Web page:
The road to an emission-free Kosovo
Emission Free Driving in Pristina, KosovoÂ is it possible? There’s a numerous ammount of cats and numbers that show the opposite, however hope is not lost.
Netherlands voted:Â as of 2025 no more petrol or diesel cars will be allowed to be sold. Latest insights clearly indicate how the salesÂ of EV cars is growing in the Dutch country. In case this is carried out until 2025, that means that the people of The Netherlands will be able to purchase only (via a Labour motion for the Cabinetâ€™s support) sustainable, zero-emission cars
The radical decision from The NetherlandsÂ puts a recent video from GAP Institute of Kosovo into perspective. The averageÂ car age in Kosovo is 18.1 years compared to 8 yearsÂ in Europe. The CustomsÂ made 40 million from importing old & used cars from Western Europe, which in return puts 4 times more carbon emissions into the already polluted air of Kosovo.
To date there has been close to noÂ electric car registered in Kosovo, and although there may have been attempts, the current legislation of Kosovo doesn’tÂ supportÂ muchÂ in this direction. The whole process of registering a car is the same as for registering a 1987 Golf 2 or a 2016 Mercedes.Â There are no tax incentives or any other benefits if you buy an electric car. There are no reserved parking spots or charging stations like they exist elsewhere in the world.
How does the registration process work?
The registration of cars in Kosovo is done through the Automotive CenterÂ that is part of the Civil Registration Agency of the Ministry of Internal Affairs.
In order to proceed you need to be abel to testify about the ownership of the car, to have a receipt from the seller of the car, an original document from the original country where the car is being imported, a document of identification issued by the institutions of Kosovo, an insurance policy not older than 15 days, the customs document, aÂ receiptÂ that testifies that you have payed the taxes, a receipt that testifies that you have paid the road tax and the ecological tax for the car, the certificate of technical control, andÂ a homologation document thatÂ is a procedure to prove the compatibility or suitability of the vehicle as a whole with the regulatory provisions of Kosovo.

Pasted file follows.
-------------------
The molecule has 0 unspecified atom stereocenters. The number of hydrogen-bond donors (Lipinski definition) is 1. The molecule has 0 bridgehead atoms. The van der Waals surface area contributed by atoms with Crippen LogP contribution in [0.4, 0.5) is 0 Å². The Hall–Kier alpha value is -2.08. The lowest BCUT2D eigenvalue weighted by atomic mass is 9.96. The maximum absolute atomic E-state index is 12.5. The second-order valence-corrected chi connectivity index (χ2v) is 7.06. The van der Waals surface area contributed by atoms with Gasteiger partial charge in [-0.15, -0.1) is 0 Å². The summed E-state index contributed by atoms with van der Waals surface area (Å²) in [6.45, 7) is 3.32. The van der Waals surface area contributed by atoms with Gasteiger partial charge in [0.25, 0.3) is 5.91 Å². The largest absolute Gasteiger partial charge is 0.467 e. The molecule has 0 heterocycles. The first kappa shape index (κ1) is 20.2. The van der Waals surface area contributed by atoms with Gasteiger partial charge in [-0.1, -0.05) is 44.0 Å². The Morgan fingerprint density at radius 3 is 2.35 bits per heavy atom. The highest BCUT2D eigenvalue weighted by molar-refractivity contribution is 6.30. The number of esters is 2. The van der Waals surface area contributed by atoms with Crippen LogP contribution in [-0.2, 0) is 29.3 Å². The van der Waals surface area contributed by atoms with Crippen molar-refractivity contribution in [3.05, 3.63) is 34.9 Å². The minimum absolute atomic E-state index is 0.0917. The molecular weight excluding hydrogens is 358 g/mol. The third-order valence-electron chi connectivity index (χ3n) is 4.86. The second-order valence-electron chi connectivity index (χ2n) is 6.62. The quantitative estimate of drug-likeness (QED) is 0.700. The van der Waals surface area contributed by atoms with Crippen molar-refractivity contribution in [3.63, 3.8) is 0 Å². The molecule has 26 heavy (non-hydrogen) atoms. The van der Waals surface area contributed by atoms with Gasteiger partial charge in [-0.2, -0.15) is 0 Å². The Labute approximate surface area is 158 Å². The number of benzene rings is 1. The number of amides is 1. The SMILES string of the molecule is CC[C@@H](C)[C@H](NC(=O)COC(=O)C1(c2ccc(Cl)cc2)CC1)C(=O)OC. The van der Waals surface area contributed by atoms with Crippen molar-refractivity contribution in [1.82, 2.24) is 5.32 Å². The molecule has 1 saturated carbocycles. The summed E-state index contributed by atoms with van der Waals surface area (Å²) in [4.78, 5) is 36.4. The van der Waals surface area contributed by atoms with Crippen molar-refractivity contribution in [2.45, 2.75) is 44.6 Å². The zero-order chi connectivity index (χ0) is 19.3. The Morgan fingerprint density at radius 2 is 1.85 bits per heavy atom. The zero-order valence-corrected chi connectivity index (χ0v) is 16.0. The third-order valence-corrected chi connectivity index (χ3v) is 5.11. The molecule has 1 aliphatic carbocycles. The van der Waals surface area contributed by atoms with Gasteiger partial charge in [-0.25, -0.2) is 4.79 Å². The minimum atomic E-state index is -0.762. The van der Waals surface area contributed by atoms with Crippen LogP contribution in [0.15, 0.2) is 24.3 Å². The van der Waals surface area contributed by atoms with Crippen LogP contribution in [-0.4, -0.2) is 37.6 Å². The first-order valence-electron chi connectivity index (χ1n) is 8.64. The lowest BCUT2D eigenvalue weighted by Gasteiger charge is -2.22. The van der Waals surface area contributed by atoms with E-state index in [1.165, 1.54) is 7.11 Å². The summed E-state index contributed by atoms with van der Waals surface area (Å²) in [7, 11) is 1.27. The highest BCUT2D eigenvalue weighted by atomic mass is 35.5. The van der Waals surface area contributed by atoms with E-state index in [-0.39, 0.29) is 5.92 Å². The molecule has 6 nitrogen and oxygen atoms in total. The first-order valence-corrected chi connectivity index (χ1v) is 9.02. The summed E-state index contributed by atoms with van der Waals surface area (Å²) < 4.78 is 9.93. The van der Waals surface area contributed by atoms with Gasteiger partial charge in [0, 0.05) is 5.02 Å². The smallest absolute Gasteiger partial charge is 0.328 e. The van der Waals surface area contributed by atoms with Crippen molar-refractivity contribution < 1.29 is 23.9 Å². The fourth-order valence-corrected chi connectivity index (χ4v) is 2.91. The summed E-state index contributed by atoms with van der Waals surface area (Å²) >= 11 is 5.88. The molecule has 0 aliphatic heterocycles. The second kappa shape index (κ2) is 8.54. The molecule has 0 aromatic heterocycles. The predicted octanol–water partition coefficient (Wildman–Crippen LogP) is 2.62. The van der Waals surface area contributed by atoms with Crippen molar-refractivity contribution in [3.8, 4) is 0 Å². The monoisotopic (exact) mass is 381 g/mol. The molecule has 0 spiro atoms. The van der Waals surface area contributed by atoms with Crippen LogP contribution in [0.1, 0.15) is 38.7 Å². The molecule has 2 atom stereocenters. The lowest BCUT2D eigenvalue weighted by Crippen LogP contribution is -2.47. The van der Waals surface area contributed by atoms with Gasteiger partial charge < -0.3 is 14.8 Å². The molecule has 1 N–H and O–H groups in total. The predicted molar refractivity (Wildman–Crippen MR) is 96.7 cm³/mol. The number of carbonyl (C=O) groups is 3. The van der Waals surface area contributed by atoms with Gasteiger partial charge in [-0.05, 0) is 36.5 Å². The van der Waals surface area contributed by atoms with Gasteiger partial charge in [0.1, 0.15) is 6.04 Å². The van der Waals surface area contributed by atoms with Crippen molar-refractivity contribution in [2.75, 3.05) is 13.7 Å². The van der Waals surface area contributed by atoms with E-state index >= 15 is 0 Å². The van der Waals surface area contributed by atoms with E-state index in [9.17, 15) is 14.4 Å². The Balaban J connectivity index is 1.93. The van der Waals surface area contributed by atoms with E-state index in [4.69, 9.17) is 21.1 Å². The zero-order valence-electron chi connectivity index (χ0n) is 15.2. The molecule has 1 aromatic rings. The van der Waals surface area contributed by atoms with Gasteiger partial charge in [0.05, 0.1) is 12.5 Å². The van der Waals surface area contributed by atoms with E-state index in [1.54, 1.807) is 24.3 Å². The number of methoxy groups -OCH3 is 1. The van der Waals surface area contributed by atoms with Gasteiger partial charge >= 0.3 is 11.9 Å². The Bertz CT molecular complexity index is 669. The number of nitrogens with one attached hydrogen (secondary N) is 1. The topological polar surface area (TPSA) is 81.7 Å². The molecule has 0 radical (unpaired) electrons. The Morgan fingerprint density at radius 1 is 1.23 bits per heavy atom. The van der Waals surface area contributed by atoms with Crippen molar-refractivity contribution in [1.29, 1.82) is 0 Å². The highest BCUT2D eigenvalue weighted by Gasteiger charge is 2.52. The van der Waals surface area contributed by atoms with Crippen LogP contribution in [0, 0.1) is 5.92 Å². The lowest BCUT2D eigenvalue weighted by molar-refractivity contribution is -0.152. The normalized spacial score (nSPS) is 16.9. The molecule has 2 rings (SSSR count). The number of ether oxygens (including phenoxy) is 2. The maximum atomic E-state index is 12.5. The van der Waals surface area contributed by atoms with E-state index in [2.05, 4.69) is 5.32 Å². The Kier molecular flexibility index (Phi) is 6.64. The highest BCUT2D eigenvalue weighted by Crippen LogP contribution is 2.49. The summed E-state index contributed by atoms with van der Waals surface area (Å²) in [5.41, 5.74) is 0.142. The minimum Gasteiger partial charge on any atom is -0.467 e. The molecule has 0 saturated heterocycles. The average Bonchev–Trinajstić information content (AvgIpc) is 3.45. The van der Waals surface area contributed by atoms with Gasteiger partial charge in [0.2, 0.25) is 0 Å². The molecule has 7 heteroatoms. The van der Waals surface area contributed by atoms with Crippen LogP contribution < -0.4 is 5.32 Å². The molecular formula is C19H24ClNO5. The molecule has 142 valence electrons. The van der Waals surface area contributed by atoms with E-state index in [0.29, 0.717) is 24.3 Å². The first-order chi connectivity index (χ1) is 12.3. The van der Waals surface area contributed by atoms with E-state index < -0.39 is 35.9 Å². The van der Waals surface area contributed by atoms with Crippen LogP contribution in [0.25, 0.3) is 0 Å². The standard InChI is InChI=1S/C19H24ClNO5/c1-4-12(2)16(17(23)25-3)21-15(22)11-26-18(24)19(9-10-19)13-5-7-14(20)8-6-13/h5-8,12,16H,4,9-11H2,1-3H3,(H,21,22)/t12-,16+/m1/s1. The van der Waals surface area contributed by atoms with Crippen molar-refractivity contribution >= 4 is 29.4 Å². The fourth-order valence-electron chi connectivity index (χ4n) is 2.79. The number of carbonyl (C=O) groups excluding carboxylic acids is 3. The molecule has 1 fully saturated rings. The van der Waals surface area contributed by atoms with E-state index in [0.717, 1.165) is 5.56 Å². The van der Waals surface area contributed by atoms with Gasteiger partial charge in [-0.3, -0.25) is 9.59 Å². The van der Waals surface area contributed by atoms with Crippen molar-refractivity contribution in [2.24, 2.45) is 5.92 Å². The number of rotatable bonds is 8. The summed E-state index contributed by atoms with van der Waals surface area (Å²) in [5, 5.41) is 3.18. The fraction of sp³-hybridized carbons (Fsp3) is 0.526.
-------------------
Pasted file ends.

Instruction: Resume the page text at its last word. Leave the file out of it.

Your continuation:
The associated costs
If the car has a larger engineÂ than 2000 cubic centimeters, you have to pay anÂ excise tax ranging from 400 up toÂ 1,500 Euros, depending on the age of the car. For an engine ranged between 2100 and 3000 cc, the excise tax is 300 euros for unregistered cars up toÂ 2,200 euros, depending on the age of the car.Â If the car has an engine larger than 3000 cc, the excise tax starts from 800 euros up toÂ 3,900 euros, depending on the age. For an electric car there is no such associated excise tax because the car doesn’t have any cubic centimeter engine, but an electric motor.
The associated costs for an electric car in Kosovo are the customs and VAT dependent on the price and currently there’s no legislation to support or promote EV usage.
What can be done
Oslo is considered the EV capital of the world. This has been a result ofÂ successful policies implemented to promote EV adoption, which included incentives like exemptions from: vehicle fees, VAT on purchase, road tax, public parking, toll payments, ability to use bus lanes, etc, in order to reach the target of 50,000 EV cars by 2017.
The initial starting problem that Kosovo has is the juice produced for the EV Cars. Coal is the number one resource for electricity in the country.Â Using coal powered electricity electric cars do nothing to cut emissions, using natural gas electricity theyâ€™re like a top hybrid and using low carbon power they result in less than half the total emissions of the best combustion vehicle, manufacturing included. So in principal at the current form, owning an EV car and charging it via the electrical grid of the country, means kinda the same outcome.Â Having Solar Produced Energy helps in this direction and Slovenian manufacturer Rudis d.o.o. Trbovlje has launched Kosovoâ€™s first photovoltaic power plant in Gjurgjevik, in the Kline municipality.
Kosovoâ€™s Minister for Economic Development Blerand Stavileci said that the government is aiming to generate some 25% of Kosovoâ€™s energy from renewable energy sources by 2020, which puts the country on a good path, at least on initial planning stages. The Energy Regulatory Office (ERO) of Kosovo gives incentives to private investors in alternative powerÂ sources by giving them direct access to the market, in terms of selling the production to the grid. However the country is facing a battle forÂ clean air and energy, due to the fact that the World Bank plans to finance the construction of a Coal Power Plant that produces 600 megawatt.Â The World Bankâ€™s proposed coal-fired power plant also complicates Kosovoâ€™s future as a potential member state of the European Union. This is because the country would struggle to meet ever-increasing EU renewable energy standards.
That covers step 1, the juice.
The legislative infrastructure
This is step number two of the process. The country needs to have lawmakers push forward incentives that promote the use of EV cars, through exemptions from vehicle fees, VAT on purchase, road taxes and other related costs. This would be a solid incentive for people to invest in EV Cars instead of gas or diesel powered ones.
Step 3 would include supporting infrastructure, likeÂ AC EV charger in Skopje, Macedonia which is free to use. These supporting charging points can be placed in the city center of Prishtina or other cities that want to follow, and provide free parking and charging for EV Cars.
Comments are more than welcome below for plans and ideas on how to put the country forward in terms of cooperating and supporting EV infrastructure.
Interesting Read: Tesla Superchargers en route to the Balkans